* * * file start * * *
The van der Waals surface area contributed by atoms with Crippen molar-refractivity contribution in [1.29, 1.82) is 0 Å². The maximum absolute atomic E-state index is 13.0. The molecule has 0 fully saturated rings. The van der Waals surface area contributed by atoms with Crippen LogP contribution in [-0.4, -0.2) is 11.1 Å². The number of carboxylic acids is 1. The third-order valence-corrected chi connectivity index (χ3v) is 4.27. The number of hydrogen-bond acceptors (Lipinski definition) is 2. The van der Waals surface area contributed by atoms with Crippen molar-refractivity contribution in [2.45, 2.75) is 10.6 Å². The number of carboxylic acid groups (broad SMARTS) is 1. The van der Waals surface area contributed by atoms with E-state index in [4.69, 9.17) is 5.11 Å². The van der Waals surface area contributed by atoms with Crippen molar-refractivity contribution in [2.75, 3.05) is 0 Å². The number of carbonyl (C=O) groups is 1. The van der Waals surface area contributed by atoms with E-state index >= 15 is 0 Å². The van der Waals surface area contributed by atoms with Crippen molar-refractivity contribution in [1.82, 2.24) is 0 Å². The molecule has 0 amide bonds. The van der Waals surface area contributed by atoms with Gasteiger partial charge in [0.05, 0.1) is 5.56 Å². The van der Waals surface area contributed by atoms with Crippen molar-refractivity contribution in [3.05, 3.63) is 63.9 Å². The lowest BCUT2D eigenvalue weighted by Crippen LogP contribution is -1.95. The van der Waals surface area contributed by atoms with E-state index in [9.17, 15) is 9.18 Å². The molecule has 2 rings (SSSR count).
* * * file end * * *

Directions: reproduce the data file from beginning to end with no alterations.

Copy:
The van der Waals surface area contributed by atoms with Crippen molar-refractivity contribution in [1.29, 1.82) is 0 Å². The maximum absolute atomic E-state index is 13.0. The molecule has 0 fully saturated rings. The van der Waals surface area contributed by atoms with Crippen LogP contribution in [-0.4, -0.2) is 11.1 Å². The number of carboxylic acids is 1. The third-order valence-corrected chi connectivity index (χ3v) is 4.27. The number of hydrogen-bond acceptors (Lipinski definition) is 2. The van der Waals surface area contributed by atoms with Crippen molar-refractivity contribution in [2.45, 2.75) is 10.6 Å². The number of carboxylic acid groups (broad SMARTS) is 1. The van der Waals surface area contributed by atoms with E-state index in [4.69, 9.17) is 5.11 Å². The van der Waals surface area contributed by atoms with Crippen molar-refractivity contribution in [2.75, 3.05) is 0 Å². The number of carbonyl (C=O) groups is 1. The van der Waals surface area contributed by atoms with E-state index >= 15 is 0 Å². The van der Waals surface area contributed by atoms with Crippen molar-refractivity contribution in [1.82, 2.24) is 0 Å². The molecule has 0 amide bonds. The van der Waals surface area contributed by atoms with Gasteiger partial charge in [0.05, 0.1) is 5.56 Å². The van der Waals surface area contributed by atoms with Crippen molar-refractivity contribution in [3.05, 3.63) is 63.9 Å². The lowest BCUT2D eigenvalue weighted by Crippen LogP contribution is -1.95. The van der Waals surface area contributed by atoms with E-state index in [9.17, 15) is 9.18 Å². The molecule has 2 rings (SSSR count).